_____

The Special Note summarizes my overall thoughts about our economic situation

SPX at 5652.97 as this post is written

Monday, July 15, 2024

Disturbing Charts (Update 54)

The following is the latest update of 10 charts that depict various aspects of the U.S. economic and financial situation.

I find these charts portray disturbing long-term trends. These trends have been in effect for years.

These charts raise a lot of questions.  As well, they highlight the “atypical” nature of our economic situation from a long-term historical perspective.

All of these charts are from the Federal Reserve, and represent the most recently updated data.

(click on charts to enlarge images)

Housing starts (last update June 20, 2024):

HOUST 1277

U.S. Bureau of the Census, Housing Starts: Total: New Privately Owned Housing Units Started [HOUST], retrieved from FRED, Federal Reserve Bank of St. Louis https://research.stlouisfed.org/fred2/series/HOUST/, July 14, 2024.

The Federal Deficit (last updated March 11, 2024):

FYFSD -1693725

U.S. Office of Management and Budget, Federal Surplus or Deficit [-] [FYFSD], retrieved from FRED, Federal Reserve Bank of St. Louis https://research.stlouisfed.org/fred2/series/FYFSD/, July 14, 2024.

Federal Net Outlays (last updated March 11, 2024):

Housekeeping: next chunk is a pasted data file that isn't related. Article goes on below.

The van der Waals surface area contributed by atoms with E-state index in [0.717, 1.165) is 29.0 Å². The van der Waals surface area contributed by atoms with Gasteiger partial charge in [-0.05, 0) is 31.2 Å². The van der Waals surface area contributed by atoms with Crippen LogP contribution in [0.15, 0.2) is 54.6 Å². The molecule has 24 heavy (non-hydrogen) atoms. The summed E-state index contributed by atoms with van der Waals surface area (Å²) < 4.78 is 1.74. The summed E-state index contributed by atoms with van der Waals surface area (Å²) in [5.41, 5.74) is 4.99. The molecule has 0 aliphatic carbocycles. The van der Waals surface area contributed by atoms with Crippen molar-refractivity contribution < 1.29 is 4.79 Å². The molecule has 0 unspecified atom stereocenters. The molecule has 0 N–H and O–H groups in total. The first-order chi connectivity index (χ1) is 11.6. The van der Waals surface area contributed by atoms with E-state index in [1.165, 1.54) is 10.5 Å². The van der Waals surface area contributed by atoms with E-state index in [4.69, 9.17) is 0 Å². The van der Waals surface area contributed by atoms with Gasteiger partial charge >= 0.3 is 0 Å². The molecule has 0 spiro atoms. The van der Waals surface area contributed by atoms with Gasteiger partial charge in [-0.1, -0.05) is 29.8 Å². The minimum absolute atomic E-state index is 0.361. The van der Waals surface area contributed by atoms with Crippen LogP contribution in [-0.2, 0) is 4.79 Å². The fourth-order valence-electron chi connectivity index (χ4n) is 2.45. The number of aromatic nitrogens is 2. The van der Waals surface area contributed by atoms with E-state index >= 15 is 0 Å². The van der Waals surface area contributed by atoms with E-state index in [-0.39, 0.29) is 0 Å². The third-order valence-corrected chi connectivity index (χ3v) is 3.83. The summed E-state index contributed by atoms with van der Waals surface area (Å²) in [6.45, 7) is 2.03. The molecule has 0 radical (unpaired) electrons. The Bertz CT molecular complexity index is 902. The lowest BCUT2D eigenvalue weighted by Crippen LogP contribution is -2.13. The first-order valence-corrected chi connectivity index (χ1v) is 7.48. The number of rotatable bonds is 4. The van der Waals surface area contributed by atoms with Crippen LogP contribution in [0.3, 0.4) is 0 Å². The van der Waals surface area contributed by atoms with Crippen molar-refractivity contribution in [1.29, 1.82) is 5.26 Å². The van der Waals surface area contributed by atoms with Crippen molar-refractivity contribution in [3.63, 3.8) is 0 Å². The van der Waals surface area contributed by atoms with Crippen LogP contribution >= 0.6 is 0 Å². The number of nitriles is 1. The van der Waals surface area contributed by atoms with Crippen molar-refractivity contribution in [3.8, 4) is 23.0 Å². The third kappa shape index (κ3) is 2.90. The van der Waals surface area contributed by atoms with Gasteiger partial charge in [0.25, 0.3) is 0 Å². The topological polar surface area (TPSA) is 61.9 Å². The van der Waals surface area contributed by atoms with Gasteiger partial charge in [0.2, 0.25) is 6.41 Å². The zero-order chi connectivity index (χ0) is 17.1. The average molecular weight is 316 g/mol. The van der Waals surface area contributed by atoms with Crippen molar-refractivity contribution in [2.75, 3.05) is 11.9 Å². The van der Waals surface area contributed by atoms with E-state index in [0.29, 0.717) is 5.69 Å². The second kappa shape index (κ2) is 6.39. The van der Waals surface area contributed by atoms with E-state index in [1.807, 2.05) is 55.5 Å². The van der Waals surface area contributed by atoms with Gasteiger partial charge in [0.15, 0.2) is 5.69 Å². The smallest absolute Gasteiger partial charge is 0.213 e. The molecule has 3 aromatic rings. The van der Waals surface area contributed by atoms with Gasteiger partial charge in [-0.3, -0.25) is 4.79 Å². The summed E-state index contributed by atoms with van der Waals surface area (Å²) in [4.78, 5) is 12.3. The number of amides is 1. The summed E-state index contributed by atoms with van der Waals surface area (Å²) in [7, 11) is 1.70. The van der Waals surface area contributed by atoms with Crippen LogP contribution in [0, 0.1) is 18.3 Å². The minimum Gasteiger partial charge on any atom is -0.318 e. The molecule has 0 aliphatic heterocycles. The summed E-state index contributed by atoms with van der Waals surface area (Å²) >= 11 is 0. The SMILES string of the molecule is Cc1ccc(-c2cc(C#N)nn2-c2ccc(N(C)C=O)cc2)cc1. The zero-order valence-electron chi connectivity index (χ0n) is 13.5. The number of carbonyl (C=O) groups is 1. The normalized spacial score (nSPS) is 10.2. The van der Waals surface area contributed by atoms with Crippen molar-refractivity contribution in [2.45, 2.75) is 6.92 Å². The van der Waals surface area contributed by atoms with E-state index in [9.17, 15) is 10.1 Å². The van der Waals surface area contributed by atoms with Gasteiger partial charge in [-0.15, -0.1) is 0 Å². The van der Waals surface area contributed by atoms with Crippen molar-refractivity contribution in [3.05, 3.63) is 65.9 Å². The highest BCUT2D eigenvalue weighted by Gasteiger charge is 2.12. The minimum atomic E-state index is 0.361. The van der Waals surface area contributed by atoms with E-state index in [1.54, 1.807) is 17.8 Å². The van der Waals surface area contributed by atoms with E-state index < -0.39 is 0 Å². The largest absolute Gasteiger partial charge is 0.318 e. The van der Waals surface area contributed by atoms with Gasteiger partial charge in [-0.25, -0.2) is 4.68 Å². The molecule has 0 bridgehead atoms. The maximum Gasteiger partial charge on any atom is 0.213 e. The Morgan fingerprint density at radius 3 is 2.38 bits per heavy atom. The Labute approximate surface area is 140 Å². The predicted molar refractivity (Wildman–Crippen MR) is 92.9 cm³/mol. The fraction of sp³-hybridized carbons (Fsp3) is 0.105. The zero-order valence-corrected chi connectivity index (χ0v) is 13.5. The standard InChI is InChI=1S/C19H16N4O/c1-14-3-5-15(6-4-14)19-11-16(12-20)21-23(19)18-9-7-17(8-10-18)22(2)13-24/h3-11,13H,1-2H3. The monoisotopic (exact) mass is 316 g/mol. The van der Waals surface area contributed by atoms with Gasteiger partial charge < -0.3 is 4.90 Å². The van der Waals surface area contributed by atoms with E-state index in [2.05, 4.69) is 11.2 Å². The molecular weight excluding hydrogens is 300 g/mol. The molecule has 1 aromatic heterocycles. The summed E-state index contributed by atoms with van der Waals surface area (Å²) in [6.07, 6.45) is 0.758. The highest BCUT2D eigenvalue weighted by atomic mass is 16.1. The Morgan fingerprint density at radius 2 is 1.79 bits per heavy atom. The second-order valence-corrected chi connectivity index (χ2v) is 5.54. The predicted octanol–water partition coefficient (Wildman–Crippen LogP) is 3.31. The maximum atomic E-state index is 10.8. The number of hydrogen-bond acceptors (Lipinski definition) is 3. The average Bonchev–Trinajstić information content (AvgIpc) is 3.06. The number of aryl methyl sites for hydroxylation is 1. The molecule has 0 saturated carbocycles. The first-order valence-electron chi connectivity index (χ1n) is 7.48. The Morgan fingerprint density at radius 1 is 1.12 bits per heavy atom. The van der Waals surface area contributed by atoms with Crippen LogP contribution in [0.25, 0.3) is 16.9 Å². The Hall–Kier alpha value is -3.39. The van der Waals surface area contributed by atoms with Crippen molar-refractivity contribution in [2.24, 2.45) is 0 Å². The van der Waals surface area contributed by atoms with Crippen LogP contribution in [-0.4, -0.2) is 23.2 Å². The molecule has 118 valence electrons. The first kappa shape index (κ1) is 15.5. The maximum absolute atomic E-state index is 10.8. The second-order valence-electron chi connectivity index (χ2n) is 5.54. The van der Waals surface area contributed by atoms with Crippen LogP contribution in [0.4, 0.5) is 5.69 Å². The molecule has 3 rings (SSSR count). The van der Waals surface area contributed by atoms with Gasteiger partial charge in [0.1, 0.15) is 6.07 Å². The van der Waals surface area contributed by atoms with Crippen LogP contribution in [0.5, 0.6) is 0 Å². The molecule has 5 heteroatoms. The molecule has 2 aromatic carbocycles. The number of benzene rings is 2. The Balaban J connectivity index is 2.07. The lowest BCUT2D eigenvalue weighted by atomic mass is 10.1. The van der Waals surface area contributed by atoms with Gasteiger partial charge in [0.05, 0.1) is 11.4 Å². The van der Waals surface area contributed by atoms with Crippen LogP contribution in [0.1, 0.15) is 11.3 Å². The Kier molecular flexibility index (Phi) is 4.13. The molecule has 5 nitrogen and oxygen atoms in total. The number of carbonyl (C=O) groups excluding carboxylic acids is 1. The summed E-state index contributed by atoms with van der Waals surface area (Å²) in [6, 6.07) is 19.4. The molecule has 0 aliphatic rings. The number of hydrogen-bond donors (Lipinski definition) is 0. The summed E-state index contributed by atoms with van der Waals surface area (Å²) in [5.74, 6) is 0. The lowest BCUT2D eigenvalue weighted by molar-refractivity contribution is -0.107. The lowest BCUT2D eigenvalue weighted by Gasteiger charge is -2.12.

FYONET 6134672

U.S. Office of Management and Budget, Federal Net Outlays [FYONET], retrieved from FRED, Federal Reserve Bank of St. Louis https://research.stlouisfed.org/fred2/series/FYONET/, July 14, 2024.

State & Local Personal Income Tax Receipts (% Change from Year Ago)(last updated March 28, 2024):

ASLPITAX -10.8 Percent Change From Year Ago

U.S. Bureau of Economic Analysis, State and local government current tax receipts: Personal current taxes: Income taxes [ASLPITAX], retrieved from FRED, Federal Reserve Bank of St. Louis https://research.stlouisfed.org/fred2/series/ASLPITAX/, July 14, 2024.

Total Loans and Leases of Commercial Banks (% Change from Year Ago)(last updated July 12, 2024):

TOTLL 2.8 Percent Change From Year Ago

Board of Governors of the Federal Reserve System (US), Loans and Leases in Bank Credit, All Commercial Banks [TOTLL], retrieved from FRED, Federal Reserve Bank of St. Louis https://research.stlouisfed.org/fred2/series/TOTLL/, July 14, 2024.

Bank Credit – All Commercial Banks (% Change from Year Ago)(last updated July 12, 2024):

TOTBKCR 2.5 Percent Change From Year Ago

Board of Governors of the Federal Reserve System (US), Bank Credit of All Commercial Banks [TOTBKCR], retrieved from FRED, Federal Reserve Bank of St. Louis https://research.stlouisfed.org/fred2/series/TOTBKCR/, July 14, 2024.

M1 Money Multiplier Proxy:

MULT Proxy

Federal Reserve Bank of St. Louis, M1 Money Multiplier [MULT], retrieved from FRED, Federal Reserve Bank of St. Louis https://research.stlouisfed.org/fred2/series/MULT/, July 15, 2024.

Median Duration of Unemployment (last updated July 5, 2024):

Median Weeks Unemployed

U.S. Bureau of Labor Statistics, Median Duration of Unemployment [UEMPMED], retrieved from FRED, Federal Reserve Bank of St. Louis https://research.stlouisfed.org/fred2/series/UEMPMED/, July 15, 2024.

Labor Force Participation Rate (last updated July 5, 2024):

Labor Force Participation Rate